COVID-19: NYC Quote of the Day 2020-03-30

Saturday, March 28, 2020, NYS Gov. Cuomo - Feels Like a Lifetime

This is a situation which none of us have ever seen before and it manifests itself in many different ways. There's economic anxiety. People are out of work. What does this mean? Unemployment insurance, will it cover the bills. There's isolation. There's fear of the unknown, there's misinformation. You put it together, it is very disorienting, to say the least. If you're feeling disoriented, it's not you. It's everyone, and it's everywhere, and it's with good cause. Today is Saturday. You know how I know today is Saturday? Because my alarm clock said Saturday when I woke up this morning. But if you drive around, it doesn't seem like Saturday, right? Saturday is the day that people are off work, except people were off work yesterday. Saturday is the day that the traffic is lighter. But the traffic was lighter yesterday. So, it's literally one day blending into the other. And just as a matter of perspective, a matter of context, this feels like it's been going on forever. But it really hasn't. New York State had its first case of COVID just 27 days ago. New York schools closed only ten days ago. The New Rochelle cluster, which was the highest cluster in the United States, which, thanks to the good work of our health department, has now come down. That was 18 days ago when we started the school closings in New Rochelle and started the testing and the drive-throughs. The overall shutdown of non-essential workers was only eight days ago. Feels like a lifetime.

This is not a sprint, my friends, this is a marathon. You have to gauge yourself. You have to understand that this is going to be a long-term situation, and even though it's so disruptive, and so abrupt, and so shocking, it's also long-term. And each of us has to do our own part to adjust to it. It's a shocking new reality.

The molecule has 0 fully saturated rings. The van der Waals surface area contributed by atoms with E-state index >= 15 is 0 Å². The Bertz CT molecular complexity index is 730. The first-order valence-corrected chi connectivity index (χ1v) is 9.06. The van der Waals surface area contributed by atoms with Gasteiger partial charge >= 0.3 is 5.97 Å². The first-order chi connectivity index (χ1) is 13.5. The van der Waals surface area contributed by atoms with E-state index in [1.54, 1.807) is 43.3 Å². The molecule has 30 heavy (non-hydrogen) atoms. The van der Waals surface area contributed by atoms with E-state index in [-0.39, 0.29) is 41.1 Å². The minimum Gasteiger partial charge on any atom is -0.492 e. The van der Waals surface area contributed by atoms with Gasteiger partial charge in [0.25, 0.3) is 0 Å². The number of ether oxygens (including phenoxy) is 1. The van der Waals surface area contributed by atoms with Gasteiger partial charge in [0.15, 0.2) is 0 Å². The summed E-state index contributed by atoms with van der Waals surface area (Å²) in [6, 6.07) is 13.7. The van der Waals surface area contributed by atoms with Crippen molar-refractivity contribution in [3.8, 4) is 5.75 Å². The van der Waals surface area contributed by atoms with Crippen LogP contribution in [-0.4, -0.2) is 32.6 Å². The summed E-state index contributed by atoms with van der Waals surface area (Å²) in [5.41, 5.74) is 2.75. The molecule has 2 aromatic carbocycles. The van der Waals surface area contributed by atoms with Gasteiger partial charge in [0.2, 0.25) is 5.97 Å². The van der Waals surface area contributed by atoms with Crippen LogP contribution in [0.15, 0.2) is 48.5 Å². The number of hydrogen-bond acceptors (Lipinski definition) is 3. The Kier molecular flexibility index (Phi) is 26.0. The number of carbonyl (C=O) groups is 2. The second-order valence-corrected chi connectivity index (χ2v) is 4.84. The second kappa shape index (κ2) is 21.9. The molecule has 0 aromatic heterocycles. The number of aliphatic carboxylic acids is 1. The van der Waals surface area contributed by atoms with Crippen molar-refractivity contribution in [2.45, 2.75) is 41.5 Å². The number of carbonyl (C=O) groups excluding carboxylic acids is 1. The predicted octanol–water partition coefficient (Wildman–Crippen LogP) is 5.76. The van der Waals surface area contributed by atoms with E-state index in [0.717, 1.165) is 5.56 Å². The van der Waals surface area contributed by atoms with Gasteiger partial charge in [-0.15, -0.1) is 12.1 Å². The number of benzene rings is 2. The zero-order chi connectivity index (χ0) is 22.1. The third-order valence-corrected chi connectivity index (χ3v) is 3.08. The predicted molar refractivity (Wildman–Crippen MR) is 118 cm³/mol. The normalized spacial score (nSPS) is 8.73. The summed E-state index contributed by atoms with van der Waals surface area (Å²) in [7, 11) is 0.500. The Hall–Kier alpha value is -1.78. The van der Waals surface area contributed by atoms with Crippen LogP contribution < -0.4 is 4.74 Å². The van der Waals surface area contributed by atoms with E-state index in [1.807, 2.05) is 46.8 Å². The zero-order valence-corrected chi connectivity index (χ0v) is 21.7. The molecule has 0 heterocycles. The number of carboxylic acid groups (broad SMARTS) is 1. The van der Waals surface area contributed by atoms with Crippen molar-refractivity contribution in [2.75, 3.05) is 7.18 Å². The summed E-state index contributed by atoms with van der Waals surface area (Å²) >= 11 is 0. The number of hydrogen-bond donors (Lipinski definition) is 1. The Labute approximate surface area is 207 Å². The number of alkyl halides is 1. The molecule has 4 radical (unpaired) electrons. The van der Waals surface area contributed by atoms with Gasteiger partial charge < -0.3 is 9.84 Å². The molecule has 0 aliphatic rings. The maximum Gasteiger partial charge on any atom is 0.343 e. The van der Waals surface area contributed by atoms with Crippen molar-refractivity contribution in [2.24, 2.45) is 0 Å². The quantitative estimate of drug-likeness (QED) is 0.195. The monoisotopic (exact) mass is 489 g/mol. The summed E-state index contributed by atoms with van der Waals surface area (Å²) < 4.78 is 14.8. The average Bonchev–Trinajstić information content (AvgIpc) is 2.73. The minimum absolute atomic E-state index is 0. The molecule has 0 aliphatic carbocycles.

My gratuitous two cents: see if you can't find a silver lining in all of this. People say extraordinary things to me that I just pick up anecdotally. People come up with all of these interesting ideas: who's painting their house because they never had time to paint their house before; who's working on a project that they never got to; who's reading a book that they never got to do; who's writing a book. A few people say I'm writing my journals, I'm writing my life's story.

You have the advantage of time for communication. I've had conversations with my daughters, hours long conversations, where it's just us talking, and they're priceless. I'll never get the opportunity in life to do that again. They're going to go off and find a boyfriend and then do whatever they do. I've had conversations with my mother who can't leave the house, and she's in the house so we sort of take turns talking to mom. I talked to my mother for hours and it's special. I'm not trying to say it's not a terrible circumstance. But, even in a terrible circumstance, if you look hard enough you can find a few rays of light, and people are doing it and I think we all should.

It's going to be a marathon, but we're going to get through it and we are going to be the better for it. We will have learned a lot. We will have changed. We will be different, but I believe net, we'll be different in a positive way.
Edited for redundancy, grammar, and emphasis
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